We kindly invite responses to this survey before 31 August 2016. It should take about 10 minutes to respond to the questions. The information will then be used in the development of the draft road map.

The link to the online questionnaire is the following:
http://fs.pops.int/fs-ScienceToAction.aspx

For technical support and questions, please contact Ms. Kei Ohno Woodall at the Secretariat of the Basel, Rotterdam and Stockholm Conventions by:
E-mail: kei.ohno-woodall@brsmeas.org or tel.: +41 22 917 82 01.

Synergies Decisions document now online

The latest BRS publication charts the Synergies process from 2006 to the present day through decisions adopted by parties to protect human health and environment.

Synergies Decisions document now online

Synergies Decisions document now online
 
Dr. Kateřina Šebková on how more science is needed in policy-making

Our latest interviewee highlights the rapidly developing CEE region and also reflects on women in science.

Dr. Kateřina Šebková on how more science is needed in policy-making

Dr. Kateřina Šebková on how more science is needed in policy-making

Interview between Charlie Avis, Public Information Officer for the Secretariat of the Basel, Rotterdam, and Stockholm Conventions, and Dr. Kateřina Šebková, Director of the Stockholm Regional Centre for Central and Eastern Europe, located in Brno, Czech Republic.

Charlie Avis (CA): Good morning Katka and thank you for your time to answer our questions: your Regional Centre is the next in a new series whereby we put one Centre per month “in the spotlight” in order to highlight all the many ways the Regional Centres contribute to the implementation of the conventions.

Dr. Kateřina Šebková (KS): Thank you, Charlie, for this great opportunity to share our work with a wider audience!

CA: Firstly, please tell us a little bit about the Regional Centre (RC) itself. Where are you housed, institutionally and geographically, how many staff do you have, and when was the RC established: basically how did the Centre come about?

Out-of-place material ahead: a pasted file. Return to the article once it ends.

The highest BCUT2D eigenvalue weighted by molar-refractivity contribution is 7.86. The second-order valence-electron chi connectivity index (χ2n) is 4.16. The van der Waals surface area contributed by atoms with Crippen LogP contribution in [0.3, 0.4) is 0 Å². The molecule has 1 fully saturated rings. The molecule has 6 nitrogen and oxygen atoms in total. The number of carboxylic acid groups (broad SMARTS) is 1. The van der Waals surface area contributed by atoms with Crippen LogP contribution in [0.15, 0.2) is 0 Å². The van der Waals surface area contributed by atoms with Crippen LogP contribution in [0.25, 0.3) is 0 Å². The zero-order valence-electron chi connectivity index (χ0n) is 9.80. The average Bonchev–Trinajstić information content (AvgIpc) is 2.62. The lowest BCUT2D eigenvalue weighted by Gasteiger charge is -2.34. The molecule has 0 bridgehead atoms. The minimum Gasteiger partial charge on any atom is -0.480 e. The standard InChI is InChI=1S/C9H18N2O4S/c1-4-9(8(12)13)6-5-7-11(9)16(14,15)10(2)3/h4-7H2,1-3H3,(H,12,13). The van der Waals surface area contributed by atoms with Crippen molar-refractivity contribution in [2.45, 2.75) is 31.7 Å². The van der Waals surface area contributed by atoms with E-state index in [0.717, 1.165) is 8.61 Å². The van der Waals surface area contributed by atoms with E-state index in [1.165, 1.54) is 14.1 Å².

KS: Charlie, the Stockholm Convention Regional Centre in Czech Republic (SCRC) is hosted by the Research Centre for Toxic Compounds in the Environment (RECETOX), which is an independent research centre operating within the Faculty of Science, Masaryk University, Brno, Czech Republic since 2007. City of Brno is conveniently located 190 km southeast of Prague, the capital of the country, some 130 km north of Vienna (capital of Austria) and at about the same distance from another capital, Bratislava (Slovakia). It is in a region experiencing steady technological and economic growth over last 25 years, a hub of large life science projects and home to new growing business and technology incubators, and a city with more than 50,000 university students.

The RC was established on the basis of the Czech experience in working on implementation of the Stockholm Convention nationally in 2003, on the identified knowledge gaps and data needs through an European research project enhancing laboratory expertise in countries of the central and Southern Europe in 2004-5 (EU FP5 APOPSBAL), and on understanding that we have ability providing such technical assistance and capacity building when felt the urgent need for it among other countries.

And our team - you would be surprised - there are only two permanent staff of the SCRC, however we closely cooperate with and draw on resources available at the whole RECETOX having more than 200 staff, 4000 m2 of modern research space, 70 laboratories, two lecture rooms, and a more than 30 year-long expertise in dealing with environmental issues, interdisciplinary research as well as providing practical solutions for environmental decontamination and remediation. In addition, we maintain a large international network of experts who cooperate with us, thus our teams vary according to a project. We can have a team of five up to 50, depending on a task, challenges and money.